Shakespeare’s Sonnet 18

The first three quatrains describe the ways in which the summer’s day is inferior to the beloved.

Shall I compare thee to a summer's day?

Thou art more lovely and more temperate:

Rough winds do shake the darling buds of May,

And summer's lease hath all too short a date:

Sometime too hot the eye of heaven shines,

And often is his gold complexion dimmed,

And every fair from fair sometime declines,

By chance, or nature's changing course untrimmed:

Butthy eternal summer shall not fade,

Nor lose possession of that fair thou ow'st,

Nor shall death brag thou wander'st in his shade,

When in eternal lines to time thou grow'st,

So long as men can breathe, or eyes can see,So long lives this, and this gives life to thee.

The couplet describes the ways in which the beloved is superior to the summer’s day.

shakespeare s sonnet 130
Shakespeare’s Sonnet 130

My mistress' eyes are nothing like the sun;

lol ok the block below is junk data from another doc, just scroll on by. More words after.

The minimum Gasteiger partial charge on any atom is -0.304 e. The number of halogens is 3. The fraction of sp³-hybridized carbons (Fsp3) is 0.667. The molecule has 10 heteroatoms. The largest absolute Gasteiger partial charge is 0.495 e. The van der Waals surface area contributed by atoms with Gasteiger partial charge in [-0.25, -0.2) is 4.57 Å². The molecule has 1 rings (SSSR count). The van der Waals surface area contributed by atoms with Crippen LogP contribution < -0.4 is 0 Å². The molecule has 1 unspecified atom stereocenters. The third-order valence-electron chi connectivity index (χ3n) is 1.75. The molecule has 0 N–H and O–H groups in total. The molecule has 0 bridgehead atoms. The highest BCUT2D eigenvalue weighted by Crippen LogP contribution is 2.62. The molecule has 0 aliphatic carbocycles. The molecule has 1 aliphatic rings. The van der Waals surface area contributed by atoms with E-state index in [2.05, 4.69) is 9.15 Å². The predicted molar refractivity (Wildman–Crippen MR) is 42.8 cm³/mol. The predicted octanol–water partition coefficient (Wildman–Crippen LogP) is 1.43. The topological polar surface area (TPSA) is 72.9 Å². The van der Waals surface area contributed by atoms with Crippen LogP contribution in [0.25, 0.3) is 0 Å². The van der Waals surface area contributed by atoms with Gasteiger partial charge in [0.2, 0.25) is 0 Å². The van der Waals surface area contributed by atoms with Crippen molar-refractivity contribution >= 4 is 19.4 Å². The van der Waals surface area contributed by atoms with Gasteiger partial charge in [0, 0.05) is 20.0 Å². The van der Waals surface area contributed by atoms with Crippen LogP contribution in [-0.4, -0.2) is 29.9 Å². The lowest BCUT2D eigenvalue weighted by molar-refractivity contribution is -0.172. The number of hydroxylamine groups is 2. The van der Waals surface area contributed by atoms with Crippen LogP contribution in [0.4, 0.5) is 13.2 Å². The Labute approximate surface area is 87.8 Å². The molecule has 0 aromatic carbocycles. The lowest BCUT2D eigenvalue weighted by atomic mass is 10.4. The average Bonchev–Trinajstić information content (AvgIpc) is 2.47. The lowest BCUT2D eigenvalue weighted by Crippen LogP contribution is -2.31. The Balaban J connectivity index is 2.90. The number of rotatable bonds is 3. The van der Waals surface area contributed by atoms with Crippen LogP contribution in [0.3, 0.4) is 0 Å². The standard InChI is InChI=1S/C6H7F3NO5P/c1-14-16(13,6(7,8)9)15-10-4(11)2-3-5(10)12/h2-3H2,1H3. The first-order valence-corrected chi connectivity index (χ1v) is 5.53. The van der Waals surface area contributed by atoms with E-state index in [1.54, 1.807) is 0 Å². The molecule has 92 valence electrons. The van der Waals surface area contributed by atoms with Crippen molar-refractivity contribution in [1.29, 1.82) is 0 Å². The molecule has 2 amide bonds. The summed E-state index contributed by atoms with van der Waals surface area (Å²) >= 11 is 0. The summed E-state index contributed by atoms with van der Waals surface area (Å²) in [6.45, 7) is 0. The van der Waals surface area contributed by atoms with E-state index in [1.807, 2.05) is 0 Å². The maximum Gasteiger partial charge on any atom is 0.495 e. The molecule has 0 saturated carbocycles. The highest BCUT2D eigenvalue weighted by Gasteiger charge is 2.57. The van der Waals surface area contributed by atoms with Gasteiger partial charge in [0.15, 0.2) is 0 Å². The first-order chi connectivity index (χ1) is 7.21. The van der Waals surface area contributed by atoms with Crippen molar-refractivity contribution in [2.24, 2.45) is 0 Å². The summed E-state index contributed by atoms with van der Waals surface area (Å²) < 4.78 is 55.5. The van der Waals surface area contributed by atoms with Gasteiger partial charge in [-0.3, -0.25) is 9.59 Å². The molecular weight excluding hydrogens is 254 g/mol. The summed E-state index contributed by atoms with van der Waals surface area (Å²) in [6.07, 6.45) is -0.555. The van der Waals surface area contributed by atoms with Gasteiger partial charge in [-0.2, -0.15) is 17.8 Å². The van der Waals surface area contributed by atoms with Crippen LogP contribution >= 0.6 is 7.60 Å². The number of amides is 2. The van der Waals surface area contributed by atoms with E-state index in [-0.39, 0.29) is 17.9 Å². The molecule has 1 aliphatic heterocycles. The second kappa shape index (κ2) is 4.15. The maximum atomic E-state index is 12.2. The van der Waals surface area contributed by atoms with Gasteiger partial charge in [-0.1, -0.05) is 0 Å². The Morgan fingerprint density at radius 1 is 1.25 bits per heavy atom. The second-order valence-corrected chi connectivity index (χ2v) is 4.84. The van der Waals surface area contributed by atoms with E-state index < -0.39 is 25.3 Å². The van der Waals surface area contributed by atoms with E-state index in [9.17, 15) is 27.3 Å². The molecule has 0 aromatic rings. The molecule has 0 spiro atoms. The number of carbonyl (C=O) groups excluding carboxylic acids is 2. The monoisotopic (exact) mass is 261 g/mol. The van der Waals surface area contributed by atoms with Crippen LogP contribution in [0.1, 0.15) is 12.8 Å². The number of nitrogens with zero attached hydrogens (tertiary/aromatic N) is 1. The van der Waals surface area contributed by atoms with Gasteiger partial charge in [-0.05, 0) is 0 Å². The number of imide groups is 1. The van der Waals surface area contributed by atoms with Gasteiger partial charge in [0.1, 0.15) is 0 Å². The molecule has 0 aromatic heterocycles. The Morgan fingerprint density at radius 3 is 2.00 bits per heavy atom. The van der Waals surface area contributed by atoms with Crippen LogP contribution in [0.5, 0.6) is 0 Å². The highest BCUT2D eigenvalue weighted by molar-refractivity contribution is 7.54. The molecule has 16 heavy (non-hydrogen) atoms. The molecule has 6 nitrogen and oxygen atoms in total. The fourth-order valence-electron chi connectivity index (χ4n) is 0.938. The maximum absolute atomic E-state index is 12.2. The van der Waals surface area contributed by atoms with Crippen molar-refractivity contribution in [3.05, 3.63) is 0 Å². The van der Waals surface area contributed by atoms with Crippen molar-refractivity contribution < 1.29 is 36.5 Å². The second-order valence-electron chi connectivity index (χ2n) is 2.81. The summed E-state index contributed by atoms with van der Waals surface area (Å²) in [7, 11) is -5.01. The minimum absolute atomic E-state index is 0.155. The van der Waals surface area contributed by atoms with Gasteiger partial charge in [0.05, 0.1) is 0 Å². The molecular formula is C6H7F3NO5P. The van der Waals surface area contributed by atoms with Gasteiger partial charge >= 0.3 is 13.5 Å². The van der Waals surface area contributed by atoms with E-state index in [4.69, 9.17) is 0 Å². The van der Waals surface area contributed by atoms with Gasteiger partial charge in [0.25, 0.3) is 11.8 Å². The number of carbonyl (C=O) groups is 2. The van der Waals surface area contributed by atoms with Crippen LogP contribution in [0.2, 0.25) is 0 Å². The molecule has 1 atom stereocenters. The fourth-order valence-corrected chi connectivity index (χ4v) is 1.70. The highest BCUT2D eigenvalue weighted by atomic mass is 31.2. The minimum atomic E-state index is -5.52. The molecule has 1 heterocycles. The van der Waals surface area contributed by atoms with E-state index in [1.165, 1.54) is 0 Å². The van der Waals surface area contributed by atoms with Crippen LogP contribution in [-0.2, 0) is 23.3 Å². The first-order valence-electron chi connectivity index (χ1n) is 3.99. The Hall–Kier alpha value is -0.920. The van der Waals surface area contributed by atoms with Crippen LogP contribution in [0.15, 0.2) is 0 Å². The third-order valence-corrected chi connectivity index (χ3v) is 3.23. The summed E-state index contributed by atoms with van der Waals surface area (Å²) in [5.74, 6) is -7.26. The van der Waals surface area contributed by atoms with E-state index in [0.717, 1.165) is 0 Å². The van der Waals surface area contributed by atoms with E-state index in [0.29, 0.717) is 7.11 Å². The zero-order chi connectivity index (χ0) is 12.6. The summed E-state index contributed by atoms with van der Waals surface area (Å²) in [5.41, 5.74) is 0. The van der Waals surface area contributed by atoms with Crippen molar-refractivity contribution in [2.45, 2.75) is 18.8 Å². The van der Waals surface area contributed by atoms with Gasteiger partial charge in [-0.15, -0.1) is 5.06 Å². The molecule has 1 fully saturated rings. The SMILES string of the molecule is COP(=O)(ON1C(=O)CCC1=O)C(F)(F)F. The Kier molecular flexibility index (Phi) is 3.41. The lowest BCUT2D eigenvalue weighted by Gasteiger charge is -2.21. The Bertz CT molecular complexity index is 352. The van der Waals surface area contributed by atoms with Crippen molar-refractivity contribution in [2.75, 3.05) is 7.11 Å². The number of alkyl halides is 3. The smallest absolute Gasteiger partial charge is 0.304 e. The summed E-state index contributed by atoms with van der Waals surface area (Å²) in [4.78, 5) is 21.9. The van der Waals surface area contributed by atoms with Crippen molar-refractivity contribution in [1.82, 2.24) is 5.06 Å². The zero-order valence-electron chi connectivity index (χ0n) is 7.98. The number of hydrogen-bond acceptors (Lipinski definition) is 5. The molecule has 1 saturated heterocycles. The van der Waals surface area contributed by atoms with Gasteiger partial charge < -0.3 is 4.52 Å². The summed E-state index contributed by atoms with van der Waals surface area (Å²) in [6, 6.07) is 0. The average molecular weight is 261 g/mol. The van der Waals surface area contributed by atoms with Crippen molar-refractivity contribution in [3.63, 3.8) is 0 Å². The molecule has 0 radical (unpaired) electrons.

Coral is far more red than her lips' red:

If snow be white, why then her breasts are dun;

If hairs be wires, black wires grow on her head.

I have seen roses damask'd, red and white,

But no such roses see I in her cheeks;

And in some perfumes is there more delight

Than in the breath that from my mistress reeks.

I love to hear her speak,--yet well I know

That music hath a far more pleasing sound;

I grant I never saw a goddess go,

My mistress when she walks, treads on the ground;

And yet, by heaven, I think my love as rare

As any she belied with false compare.

1st Quatrain

presents problem

2nd Quatrain

presents more problem

3rd Quatrain

presents more problem

“Solution” is presented in the rhyming couplet

anne bradstreet
Anne Bradstreet